An Ant project consists of at least one Ant build script. Inside the Ant build script there will typically be some configuration of the project and some targets which perform part of the building of the project the Ant build script belongs to.
Remember, an Ant project is really just a software project (typically a Java project) that uses Ant as a build tool. The very same software project could also be built with Maven or Gradle.
An Ant build script can include or execute other Ant build scripts. Thus you can split your Ant project into multiple Ant build scripts. How this is done is explained in later texts in this tutorial.
The project Element
The root XML element of an Ant build script is the
project element. Here is an example Ant build script
containing just the
project element you can set a few attributes which impact the behaviour of your Ant build script.
These attributes will be covered in the following sections.
name attribute can be used to set the name of your project. The name is not necessarily used by
Ant, but it can be very helpful for developers reading your build script to know what project it belongs to.
Here is an example of setting the
name attribute of the
<project name="MyProject"> </project>
default attribute is used to specify what Ant target should be executed by default if no Ant target
is provided to Ant on the command line. When you run Ant without specifying a target to execute, Ant will execute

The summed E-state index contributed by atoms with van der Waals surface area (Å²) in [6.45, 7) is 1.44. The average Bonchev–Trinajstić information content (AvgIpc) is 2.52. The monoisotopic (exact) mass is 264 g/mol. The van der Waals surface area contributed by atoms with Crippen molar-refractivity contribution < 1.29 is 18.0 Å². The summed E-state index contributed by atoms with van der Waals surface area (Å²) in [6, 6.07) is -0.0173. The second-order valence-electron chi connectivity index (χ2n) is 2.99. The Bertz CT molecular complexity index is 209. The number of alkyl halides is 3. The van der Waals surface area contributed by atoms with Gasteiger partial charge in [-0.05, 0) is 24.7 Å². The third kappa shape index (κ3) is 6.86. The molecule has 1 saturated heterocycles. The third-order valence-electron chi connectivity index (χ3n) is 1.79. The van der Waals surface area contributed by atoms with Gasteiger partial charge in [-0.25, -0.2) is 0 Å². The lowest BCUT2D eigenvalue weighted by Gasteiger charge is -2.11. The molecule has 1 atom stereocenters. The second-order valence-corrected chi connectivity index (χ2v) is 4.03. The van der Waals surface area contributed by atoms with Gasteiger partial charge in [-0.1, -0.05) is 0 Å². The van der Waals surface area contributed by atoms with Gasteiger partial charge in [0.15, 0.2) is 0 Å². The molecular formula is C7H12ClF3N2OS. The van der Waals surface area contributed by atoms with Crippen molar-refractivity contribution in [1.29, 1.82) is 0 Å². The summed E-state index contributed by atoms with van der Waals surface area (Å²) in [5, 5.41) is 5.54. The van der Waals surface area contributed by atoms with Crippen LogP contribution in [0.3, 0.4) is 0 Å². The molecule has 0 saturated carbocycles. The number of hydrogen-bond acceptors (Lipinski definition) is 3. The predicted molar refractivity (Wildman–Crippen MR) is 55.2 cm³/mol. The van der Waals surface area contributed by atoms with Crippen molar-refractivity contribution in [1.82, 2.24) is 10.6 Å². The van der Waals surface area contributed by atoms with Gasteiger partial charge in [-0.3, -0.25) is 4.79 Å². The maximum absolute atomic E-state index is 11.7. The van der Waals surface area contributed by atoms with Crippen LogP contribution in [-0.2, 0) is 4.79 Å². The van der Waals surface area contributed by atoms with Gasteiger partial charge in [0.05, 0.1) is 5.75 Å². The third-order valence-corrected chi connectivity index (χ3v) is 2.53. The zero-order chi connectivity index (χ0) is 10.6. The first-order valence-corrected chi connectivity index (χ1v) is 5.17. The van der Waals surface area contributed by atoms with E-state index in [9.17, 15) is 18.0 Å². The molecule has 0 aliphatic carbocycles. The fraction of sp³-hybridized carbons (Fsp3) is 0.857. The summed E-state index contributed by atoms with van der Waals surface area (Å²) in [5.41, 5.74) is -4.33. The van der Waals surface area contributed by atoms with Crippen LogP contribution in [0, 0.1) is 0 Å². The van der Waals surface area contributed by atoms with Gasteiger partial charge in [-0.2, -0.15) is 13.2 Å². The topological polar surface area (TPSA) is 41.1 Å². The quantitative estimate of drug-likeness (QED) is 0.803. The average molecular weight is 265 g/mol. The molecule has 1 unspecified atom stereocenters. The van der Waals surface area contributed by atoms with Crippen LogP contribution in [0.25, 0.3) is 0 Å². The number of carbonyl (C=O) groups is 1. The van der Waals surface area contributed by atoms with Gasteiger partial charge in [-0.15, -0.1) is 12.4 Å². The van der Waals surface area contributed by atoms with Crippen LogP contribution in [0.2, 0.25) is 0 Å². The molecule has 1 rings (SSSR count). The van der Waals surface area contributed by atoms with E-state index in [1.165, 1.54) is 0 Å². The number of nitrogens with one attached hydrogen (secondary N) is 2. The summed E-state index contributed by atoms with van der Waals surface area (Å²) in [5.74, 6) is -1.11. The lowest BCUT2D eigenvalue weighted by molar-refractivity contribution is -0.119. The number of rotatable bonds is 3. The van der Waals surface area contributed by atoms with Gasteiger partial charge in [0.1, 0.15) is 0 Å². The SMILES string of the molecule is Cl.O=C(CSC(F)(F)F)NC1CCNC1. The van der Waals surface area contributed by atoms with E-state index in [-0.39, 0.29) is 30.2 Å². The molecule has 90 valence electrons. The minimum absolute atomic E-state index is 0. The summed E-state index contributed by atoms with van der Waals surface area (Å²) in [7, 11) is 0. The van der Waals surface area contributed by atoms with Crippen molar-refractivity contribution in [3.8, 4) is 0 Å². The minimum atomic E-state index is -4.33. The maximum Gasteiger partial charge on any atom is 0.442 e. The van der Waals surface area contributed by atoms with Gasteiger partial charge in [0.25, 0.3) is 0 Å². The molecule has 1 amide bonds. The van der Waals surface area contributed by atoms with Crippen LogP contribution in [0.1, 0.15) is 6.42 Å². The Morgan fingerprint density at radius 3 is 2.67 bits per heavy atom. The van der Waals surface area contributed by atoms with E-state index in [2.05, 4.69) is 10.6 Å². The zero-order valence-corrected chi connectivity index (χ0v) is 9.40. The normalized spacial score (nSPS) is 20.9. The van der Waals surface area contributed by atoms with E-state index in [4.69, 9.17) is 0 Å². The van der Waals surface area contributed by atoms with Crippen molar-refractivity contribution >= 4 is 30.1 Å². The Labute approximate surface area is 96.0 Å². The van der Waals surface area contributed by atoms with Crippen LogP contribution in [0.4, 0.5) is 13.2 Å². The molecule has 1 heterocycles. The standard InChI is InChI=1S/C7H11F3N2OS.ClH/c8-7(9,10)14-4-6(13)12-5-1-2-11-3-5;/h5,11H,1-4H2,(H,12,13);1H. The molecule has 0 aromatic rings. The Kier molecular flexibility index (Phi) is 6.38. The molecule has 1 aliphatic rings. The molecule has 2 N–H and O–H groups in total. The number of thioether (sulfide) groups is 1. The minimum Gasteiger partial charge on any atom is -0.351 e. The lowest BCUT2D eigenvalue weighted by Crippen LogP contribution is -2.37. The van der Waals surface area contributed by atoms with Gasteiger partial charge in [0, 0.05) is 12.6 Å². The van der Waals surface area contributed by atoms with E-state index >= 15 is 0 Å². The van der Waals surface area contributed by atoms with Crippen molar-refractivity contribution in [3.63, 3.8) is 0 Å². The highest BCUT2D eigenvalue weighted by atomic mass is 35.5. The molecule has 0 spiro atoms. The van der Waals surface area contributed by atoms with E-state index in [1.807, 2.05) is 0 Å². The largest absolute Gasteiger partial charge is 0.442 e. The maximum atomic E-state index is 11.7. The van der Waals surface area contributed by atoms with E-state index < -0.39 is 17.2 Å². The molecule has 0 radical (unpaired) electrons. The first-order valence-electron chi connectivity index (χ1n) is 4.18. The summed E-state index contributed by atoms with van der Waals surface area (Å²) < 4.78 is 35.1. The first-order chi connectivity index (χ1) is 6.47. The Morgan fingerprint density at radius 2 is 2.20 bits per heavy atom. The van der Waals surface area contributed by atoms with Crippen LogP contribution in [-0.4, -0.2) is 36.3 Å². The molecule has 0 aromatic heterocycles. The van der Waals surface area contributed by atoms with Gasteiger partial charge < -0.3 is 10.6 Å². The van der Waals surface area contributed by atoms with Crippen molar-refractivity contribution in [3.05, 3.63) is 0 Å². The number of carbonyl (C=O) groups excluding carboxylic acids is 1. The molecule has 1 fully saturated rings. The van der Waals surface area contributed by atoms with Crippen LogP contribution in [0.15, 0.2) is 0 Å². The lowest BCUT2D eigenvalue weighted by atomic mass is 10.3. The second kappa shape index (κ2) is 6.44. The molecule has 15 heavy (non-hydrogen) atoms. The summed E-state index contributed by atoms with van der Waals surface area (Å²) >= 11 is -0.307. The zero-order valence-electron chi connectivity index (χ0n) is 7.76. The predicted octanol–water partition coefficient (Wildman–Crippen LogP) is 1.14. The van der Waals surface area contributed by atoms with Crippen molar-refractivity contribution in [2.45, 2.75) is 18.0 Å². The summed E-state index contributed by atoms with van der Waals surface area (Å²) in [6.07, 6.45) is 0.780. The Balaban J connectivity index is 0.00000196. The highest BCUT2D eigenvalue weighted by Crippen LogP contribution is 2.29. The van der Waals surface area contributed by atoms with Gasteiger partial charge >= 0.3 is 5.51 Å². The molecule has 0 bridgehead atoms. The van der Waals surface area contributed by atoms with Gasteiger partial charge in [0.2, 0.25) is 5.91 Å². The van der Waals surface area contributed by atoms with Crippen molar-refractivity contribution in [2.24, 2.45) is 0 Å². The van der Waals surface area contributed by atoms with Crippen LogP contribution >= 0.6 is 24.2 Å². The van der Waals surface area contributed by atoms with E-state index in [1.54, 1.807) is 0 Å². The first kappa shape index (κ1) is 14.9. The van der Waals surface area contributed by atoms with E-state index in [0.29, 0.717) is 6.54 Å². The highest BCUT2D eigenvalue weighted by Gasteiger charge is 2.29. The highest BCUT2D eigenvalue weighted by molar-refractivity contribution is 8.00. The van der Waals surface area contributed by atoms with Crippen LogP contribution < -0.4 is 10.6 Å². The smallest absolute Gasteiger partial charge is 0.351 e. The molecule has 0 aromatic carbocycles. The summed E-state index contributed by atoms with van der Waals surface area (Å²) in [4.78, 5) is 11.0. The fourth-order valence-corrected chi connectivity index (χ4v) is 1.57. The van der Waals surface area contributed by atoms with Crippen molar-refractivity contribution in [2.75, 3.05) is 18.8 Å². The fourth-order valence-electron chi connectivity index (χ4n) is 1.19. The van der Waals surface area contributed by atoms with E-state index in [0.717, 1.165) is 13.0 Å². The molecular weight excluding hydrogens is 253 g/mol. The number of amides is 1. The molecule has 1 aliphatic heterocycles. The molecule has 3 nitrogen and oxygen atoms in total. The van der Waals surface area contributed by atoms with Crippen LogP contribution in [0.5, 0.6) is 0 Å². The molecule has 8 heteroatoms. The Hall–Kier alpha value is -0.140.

the default target. Here is an example
project element which contains a
<project name="MyProject" default="build"> <target name="build"> <echo>The default target</echo> </target> </project>
In this example the
default attribute contains the value
build. This means that the target
build is the default target. The example also contains a target named
build just so you can
see how the
default attribute value points to the name of the default target.
To run the default target you would use this command:
This will run Ant. Since no target name is specified as command line argument to the
Ant will execute the default target.
basedir attribute of the
project element can be used to specify what directory is
to be used as base directory when resolving relative file paths. Any relative file path specified inside your
Ant build script will be interpreted as being relative to the base directory. Here is an example
element with the
basedir attribute set:
<project name="MyProject" default="build" basedir="."> </project>
This example sets the
basedir attribute to
. . The
. means the same directory
as the build script is located in.
basedir is specified then Ant will use the root directory of the project, meaning the directory
where the Ant build script is located.